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Multinucleated spermatogonia in cryptorchid boys: A possible association with an increased risk of testicular malignancy later in life

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Multinucleated spermatogonia in cryptorchid boys: A possible association with an increased risk of testicular malignancy later in life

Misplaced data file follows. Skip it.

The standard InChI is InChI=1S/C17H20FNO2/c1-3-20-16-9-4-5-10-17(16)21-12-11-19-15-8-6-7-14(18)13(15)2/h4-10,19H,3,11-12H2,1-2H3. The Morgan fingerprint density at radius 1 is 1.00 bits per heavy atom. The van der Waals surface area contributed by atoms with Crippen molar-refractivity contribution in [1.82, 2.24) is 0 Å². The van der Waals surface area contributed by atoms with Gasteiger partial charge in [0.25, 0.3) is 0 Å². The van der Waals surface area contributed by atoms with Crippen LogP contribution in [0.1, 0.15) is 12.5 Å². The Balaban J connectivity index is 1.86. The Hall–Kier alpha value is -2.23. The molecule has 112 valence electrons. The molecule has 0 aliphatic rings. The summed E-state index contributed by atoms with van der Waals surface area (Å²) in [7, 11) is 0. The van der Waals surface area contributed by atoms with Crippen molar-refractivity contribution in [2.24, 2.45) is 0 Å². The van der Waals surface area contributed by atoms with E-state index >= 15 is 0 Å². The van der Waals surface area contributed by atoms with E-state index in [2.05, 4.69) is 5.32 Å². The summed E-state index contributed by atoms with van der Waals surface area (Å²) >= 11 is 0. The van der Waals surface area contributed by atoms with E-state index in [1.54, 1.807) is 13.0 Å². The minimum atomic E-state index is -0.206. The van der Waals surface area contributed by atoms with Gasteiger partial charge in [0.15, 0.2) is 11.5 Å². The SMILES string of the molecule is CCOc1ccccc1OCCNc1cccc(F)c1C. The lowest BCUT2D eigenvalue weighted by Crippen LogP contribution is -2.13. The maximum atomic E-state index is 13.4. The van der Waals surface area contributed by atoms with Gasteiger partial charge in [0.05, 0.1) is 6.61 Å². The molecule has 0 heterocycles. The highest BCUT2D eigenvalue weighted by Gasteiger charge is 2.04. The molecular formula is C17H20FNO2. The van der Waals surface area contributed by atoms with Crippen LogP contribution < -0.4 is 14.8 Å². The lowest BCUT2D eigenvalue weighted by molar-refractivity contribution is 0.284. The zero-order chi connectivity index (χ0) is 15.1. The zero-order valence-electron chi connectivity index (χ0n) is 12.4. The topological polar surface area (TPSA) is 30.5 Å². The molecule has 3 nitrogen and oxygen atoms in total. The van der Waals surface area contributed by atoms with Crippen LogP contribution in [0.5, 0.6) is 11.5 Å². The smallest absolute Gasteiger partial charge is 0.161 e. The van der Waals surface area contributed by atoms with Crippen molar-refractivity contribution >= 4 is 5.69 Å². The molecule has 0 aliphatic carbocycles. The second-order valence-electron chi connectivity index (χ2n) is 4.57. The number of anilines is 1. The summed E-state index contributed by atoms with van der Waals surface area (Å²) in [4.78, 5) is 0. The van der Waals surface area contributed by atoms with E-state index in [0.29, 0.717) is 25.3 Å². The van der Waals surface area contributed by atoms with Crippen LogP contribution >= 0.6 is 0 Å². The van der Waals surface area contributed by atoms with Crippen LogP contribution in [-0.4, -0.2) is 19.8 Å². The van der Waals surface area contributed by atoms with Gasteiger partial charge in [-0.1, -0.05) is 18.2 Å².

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  APMIS 111: 25–31, 2003 Copyright  C  APMIS 2003Printed in Denmark . All rights reserved ISSN 0903-4641 Multinucleatedspermatogoniaincryptorchidboys:Apossibleassociationwithanincreasedriskoftesticularmalignancylaterinlife? DINA CORTES, 1,2 JØRGEN THORUP 1 and JAKOB VISFELDT 3 The Departments of   1 Pediatric Surgery and  3 Pathology, Rigshospitalet, and the Department of   2 Pediatrics,Glostrup Hospital, University of Copenhagen, DenmarkCortes D, Thorup J, Visfeldt J. Multinucleated spermatogonia in cryptorchid boys. A possible associ-ation with an increased risk of testicular malignancy later in life. APMIS 2003;111:25–31.At birth, undescended testes contain germ cells, but after 1 year of life, a reduced number of germcells is generally found. Microlithiasis and carcinoma-in-situ-testis occur in cryptorchid boys. Multi-nucleated germ cells, including at least 3 nuclei in the cell, exist in impaired spermatogenesis and inthe senescent testis.  Aim of the study.  We investigated whether multinucleated spermatogonia werepresent in undescended testes of cryptorchid boys, and if such a pattern is associated with specialclinical features.  Results.  Multinucleated spermatogonia occurred in 13/168 (8%) of 163 consecutivecryptorchid boys, who underwent surgery for cryptorchidism with simultaneous testicular biopsyshowing seminiferous tubules. The patients with multinucleated spermatogonia more often exhibiteda normal germ cell number (Fisher’s exact test, p  0.0005), and were younger at surgery (MannWhitney, p  0.005) than the rest of the patients. Before surgery, 3 patients underwent treatment withErythropoietin because of renal failure. An intra-abdominal testis underwent clipping and division of the spermatic vessels, and a biopsy at final surgery 7 months later, exhibited multinucleated spermato-gonia. In 1 case the undescended testicular position, a fixed retraction, was acquired after surgery foran inguinal hernia. Multinucleated spermatogonia were found in cases of carcinoma-in situ-testis in2 cryptorchid boys. No case of multinucleated germ cells appeared in our normal material.  Conclusion. Multinucleated spermatogonia are a further abnormality present in cryptorchidism. The cryptorchidboys with multinucleated spermatogonia in general exhibited rather many germ cells. This featuremay be associated with an increased risk of testicular malignancy later in life, and we propose acareful follow up regime in these cases including ultrasound examination and a testicular biopsy incases of symptoms or clinical findings.Key words: Multinucleated spermatogonia; germ cells; cryptorchidism; carcinoma-in-situ-testis; mi-crolithiasis.Dina Cortes, Department of Pediatrics, Glostrup Hospital, University of Copenhagen, Ndr Ringvej,DK-2600 Glostrup, Denmark. e-mail: DICO / glostruphosp.kbhamt.dk At birth, undescended testes contain germ cells.However, a reduced number of germ cells pertubular cross section (S/T) may be found in in-tra-abdominal and intra-canalicular testes innewborn boys (1). After 1 year of life, onlyabout 10% of undescended testes exhibit a nor-mal number of germ cells. From 18 months of age, a lack of germ cells has been reported (1,252). After that age, a progressive number of biop-sies from undescended testes at surgery. Theabsence of germ cells at orchidopexy is associ-ated with subsequent infertility (2, 3).Microlithiasis (4–6) and carcinoma in situ tes-tis have been reported in cryptorchid boys (2, 3,5). Examination for testicular neoplasm is rec-ommended in cases of intra-abdominal testis,  CORTES  et al  . Fig. 1.  The number of spermatogonia and gonocytes per tubular transverse section, S/T, in 163 cryptorchidboys. In 13 patients multinucleated spermatogonia were demonstrated. abnormal external genitalia or in cases of aknown abnormal karyotype (3).In multinucleated germ cells at least 3 nucleishare a common cytoplasm. All developmentalstages of germ cells, viz. spermatogonia, sper-matocytes and spermatids, may be affected. Inmultinucleated spermatogonia the nuclei maybe of the same type, either type A pale or typeA dark, or a mixture of both types (7).In the human testis, multinucleated germ cellshave been observed in men with disturbed sper-matogenesis, for example following treatmentwith antiandrogens, cystostatic agents or X-rays(8), and in the regressively altered senescentseminiferous epithelium (9, 10). In rats, multi-nucleated spermatids have been reported undervarious experimental conditions, including ex-posure to drugs or chemicals such as cimetidine,a contraceptive agent (1-(2,4-dichlorobenzyl)-indazol-3-carbohydrazide), and herbicides (11).Furthermore, transgenic mice such as those de-ficient in aromase (cyp 19) gene, BAX or hor-mone-sensitive lipase, exhibited multinucleatedspermatids (11). The presence of multinucleatedgerm cells has been taken as an early sign of testicular atrophy or involution (9, 10), as wellas a result of testicular degeneration associated26with infertility (11). We report the occurrence of multinucleated germ cells in cryptorchid boys.MATERIALS AND METHODS The study includes 163 consecutive cryptorchid boyswho in the period from April 1997 to April 2002underwent surgery for cryptorchidism with simul-taneous testicular biopsy, showing seminiferous tu-bules. The case reports included the age of patientsat surgery, the testicular location and the informationof previous hormonal treatment before surgery. Ex-cluded was a boy with fallopian tubes and a uterus.All tissue specimens were fixed in Stieve’s solution,embedded in paraffin, and 4 m m-sections were stainedwith haematoxylin-eosin and van Gieson’s staining.The majority of sections furthermore underwentstaining with Anti-MIC-2, as previously reported(12). In short, Anti-MIC-2 is an immunohistochem-ical method with DAKO antibody to the MIC2 geneproduct (MIC2, 12 E7, code no. M306) in order toobtain a ‘‘negative reaction’’ of germ cells, con-trasting with the stained Sertoli cells.In blinded fashion, the number of spermatogoniaand gonocytes per tubular cross-section (S/T) wasmeasured from at least 100 tubular cross sections, aspreviously described (1, 2). Gonocytes are locatedcentrally in the seminiferous tubules, are round orovoid, have relatively little cytoplasm, and relatively  MULTINUCLEATED SPERMATOGONIA – BOYS Fig. 2.  A. Biopsy from a bilateral cryptorchid boy, 1.8 years of age at surgery, showing multinucleated spermato-gonia and microlithiasis. Treatment with Erythropoietin was given before surgery because of renal failure. HE ¿ 90. B. Biopsy from a unilateral cryptorchid boy, 2.5 years of age at surgery with multinucleated spermatogon-ia. The testis was located intra-abdominally, and 7 months before the testis underwent clipping and division of the spermatic vessels, as part of Fowler-Stephens procedure. Anti-MIC 2 ¿ 180. C. Biopsy from a unilateralcryptorchid boy, 1.3 years of age at surgery, showing multinucleated spermatogonia. Anti-MIC 2 ¿ 180. D.Biopsy from an undescended testis that had been cultured for 21 days showing multinucleated spermatogonia(arrow). At surgery a normal number of germ cells, but no multinuclear spermatogonia were found. Anti-MIC2 ¿ 180.large bright nuclei with a fine chromatin pattern and1 to 2 nucleoli. In contrast, spermatogonia are larger,flattened, and located on the basement membrane.Spermatogonia have a rather abundant pale cyto-plasm and their nuclei are large and round or ovoidwith fine granular chromatin and 1 to 2 nucleoli, orthey are smaller and round with dark granularchromatin (1, 7). We investigated if multinucleargerm cells were present. In cases of multinuclear germcells the affected cells were classified, and it was cal-culated how often the cells appeared as multi-nucleated. For example, if 250 tubular cross sectionswere counted, 200 spermatogonia and gonocytes weredemonstrated, 5 spermatogonia were multinucleated,and no further germ cells were identified, then the S/T was 200/250 Ω 0.8, and multinucleated spermato-gonia were found in 5/200 ¿ 100% Ω 2.5% of the germcells. 27 Previously reported normal material served as ref-erence for the normal number of spermatogonia andgonocytes per tubular cross-section (S/T), and for oc-currence of multinucleated germ cells. The normalmaterial has previously been published, and includedthe testes of 46 boys and adolescents who were 0– 17.9 years old when they died suddenly and unexpect-edly, or from meningitis or pneumonia less than 6days in duration. The lowest normal S/T value was0.69 in 0–0.9 year-old boys, 0.38 in 1–3.9 year-oldboys, 0.65 in 4–9.9 year-old boys, 1.8 in 10–13.9 year-old boys and 4.9 in 14–18 year-old boys (1, 2).We compared the data of the patients with multi-nucleated germ cells to the rest of the patients toevaluate if multinucleated germ cells were associatedwith: a normal number of germ cells, bilateral crypt-orchidism, an intra-abdominal testicular position,unsuccessful hormonal treatment with human chori-  CORTES  et al  . Fig 3.  Biopsy from a bilateral cryptorchid boy 10.9years old at surgery showing multinucleated sperm-atogonia and carcinoma-in-situ testis. HE ¿ 180.onic gonadotropin (hCG) or Gonadotropin Re-leasing Hormone (Gn-RH) before surgery for crypt-orchidism, or another medical treatment beforesurgery for cryptorchidism (Fisher’s Exact test). Fur-thermore, we calculated if the patients with multi-nucleated germ cells had a lower age at surgery thanthe rest of the patients (Mann-Whitney test). RESULTSWe demonstrated multinucleated germ cells in13 of 163 cryptorchid boys (8%), Figs. 1–2. Thepatients with multinucleated spermatogoniahad unilateral cryptorchidism in 10 cases, andbilateral in 3 cases. The testes were located atthe external inguinal ring in 14 cases, in theinguinal canal in 1 case, and 1 testis was intra-abdominally placed. In all cases the multi-nucleated germ cells were spermatogonia, whichwere the highest differentiated germ cell presentin these tubules. The multinucleated spermato-gonia were seen in median 6% of the germ cells(range 2.4–16%).The patients with multinucleated germ cellsexhibited a normal number of spermatogoniaand gonocytes per tubular cross-section (S/T)with a higher frequency than in the group of patients without multinucleated spermatogoniagerm cells (Fisher’s Exact test, p  0.00005). Thepatients with multinucleated germ cells wereaged from 0.5 to 7.9 years, median 1.5 years, atsurgery for cryptorchidism, and were youngerat surgery than the rest of the patients (Mann-Whitney test, p  0.005), Table 1.Treatment with Erythropoietin had been28given to 4 patients because of renal function im-pairment. Multinucleated spermatogonia ap-peared at surgery in 3 of these patients, therebymaking the frequency of previous treatmentwith Erythropoietin go higher in the cryptor-chids with multinucleated spermatogonia thanin the rest of the patients (Fisher’s Exact test,p  0.005). The number of multinucleatedspermatogonia in the patients treated with Er-ythropoietin was; 2.8%, 3.0% and 6.6% of thegerm cells, which was equivalent to the numberof multinucleated spermatogonia in the otheraffected patients (Mann Whitney test, p Ω 0.573). The 4th patient who had undergone pre-vious treatment with Erythropoietin totallylacked germ cells.In the group of patients with multinucleatedspermatogonia one patient had the testis intra-abdominally located, and in one case the undes-cended state of the testis was acquired aftersurgery for an inguinal hernia. The latter casewas 7.9 years old at surgery, and the oldest pa-tient with multinucleated spermatogonia.In no other ways did the patients with multi-nucleated germ cells differ from the rest of thepatients, Table 1.No case of multinucleated germ cells ap-peared in our normal material.DISCUSSIONMultinucleated spermatogonia occurred in 8%of the cryptorchid boys. These patients ex-hibited a normal number of germ cells in 77%of cases, which is a higher frequency than isnormal in material of undescended testes (1, 2).Multinucleated spermatogonia occured aftertreatment with Erythropoietin because of renalfailure (13). Erythropoietin is a growth factorwhich is involved in the regulation of testicularfunction like epidermal growth factor, insulin-like growth factor I, transforming growth fac-tor-beta, fibroblast growth factor and insulin(14). These growth factors influence the Leydigcell steroidogenesis directly by binding to speci-fic plasma membrane receptors (14). Human re-combinant erythropoietin treatment improvessexual function in end-stage renal failure pa-tients. In healthy young men injection of humanrecombinant erythropoietin increased the tes-tosterone level in the spermatic veins, but not  MULTINUCLEATED SPERMATOGONIA – BOYS TABLE 1.  Clinical data of 13 cryptorchid patients with multinucleated spermatogonia compared to 150 cryptor-chid patients without multinucleated spermatogonia Variable Patients with multi- Patients without multi- Statisticalnucleated spermatogonia nucleated spermatogonia analysisNo of patients 13 150Age at surgery (years)* 1.5 (0.5–7.9) 4.4 (0.25–14.9) p  0.005No of patients  2 years ¤  11/13 19/150 p  0.00005Normal S/T-value (ref. 1, 2) . 9/13 10/150 p  0.00005No germ cells . 0/13 34/150 p Ω 0.0836Intra-abdominal testis . 1/13 28/150 p Ω 0.5741Bilateral cryptorchidism . 3/13 35/150 p Ω 1.0000Unsuccesful hormonal 1/13 25/(150–8 § ) p Ω 0.6418treatment (hCG or Gn-RH) . EPO treatment . 3/13 1/150 p  0.005* Mean (range), Mann Whitney test. . Frequency, Fisher Exact test. ¤  At time of surgery for cryptorchidism. § In 8 cases it was unknown if the patient had undergone unsuccessful hormonal treatment before surgery forcryptorchidism. in the peripheral veins. On the other hand theinfusion had no effect on plasma LH and FSHlevels in peripheral or spermatic veins (15). Theinteraction between Leydig cell steroidogenesisand germ cell proliferation is not fully under-stood (2).Multinucleated spermatogonia also occurredafter a Fowler Stephens procedure with clippingand division of the spermatic vessels. Thatspecial patient was one out of 10 with repeattesticular biopsies after clipping and dividing of the spermatic vessels, and he was the one withthe highest number of germ cells in that series(16). Compromised artery supply has been as-sociated with multinucleated germ cells inelderly men and experimental in rats (17, 18).The features of such testes are a mixture of tu-bules with complete spermatogenesis and a re-duced number of spermatids, tubules withmultinucleated germ cells, spermatocyte andspermatid degeneration or spermatid sloughing,and sclerosed tubules (9).Furthermore, we found multinucleatedspermatogonia in the biopsy of a patient whodeveloped cryptorchidism after surgery foringuinal hernia. In such cases, the general pat-tern is a normal number of germ cells beforethe acquired fixed retraction out of the scrotum,but a decreased number of germ cells appearsafter 1 year of undescended position (1). Scrotaltesticular position is so important for the sper-matogenesis that non-surgical testicular fixation29close to the inguinal canal has been proposed asa contraceptive method (18).Previously, we have published material on tes-ticular biopsies that were taken at the time of surgery for cryptorchidism and had been cul-tured for up to 21 days in vitro (12). In thatmaterial we also noted the occurrence of multi-nucleated spermatogonia, Fig. 2D. These in vi-tro findings seen under unusual growth con-ditions are in agreement with the results of thepresent study. In general, the undescended testeswith multinucleated spermatogonia exhibited acombination of rather many spermatogonia andunusual growth conditions.However, we also found multinucleatedspermatogonia in 3 of 6 testes with carcinomain situ testis in 2 cryptorchid boys previouslydescribed, Fig. 3. These 3 testes were found intwo 10 year-old cryptorchid boys with bilateralcryptorchidism and abnormal external genitalia(3, 19, 20). Multinucleated spermatogonia havenot been described as tumour cells (7).Microlithiasis was associated with multi-nucleated spermatogonia in two of the patientsin the present material, Fig. 2A. One patienthad been treated with Erythropoietin beforesurgery for cryptorchidism, and the other onedeveloped crytorchidism after surgery for aninguinal hernia. Microlithiasis is associatedwith germ cell neoplasia including carcinoma insitu testis in adults and boys (4–6). In cases of microlithiasis in boys it has been recommended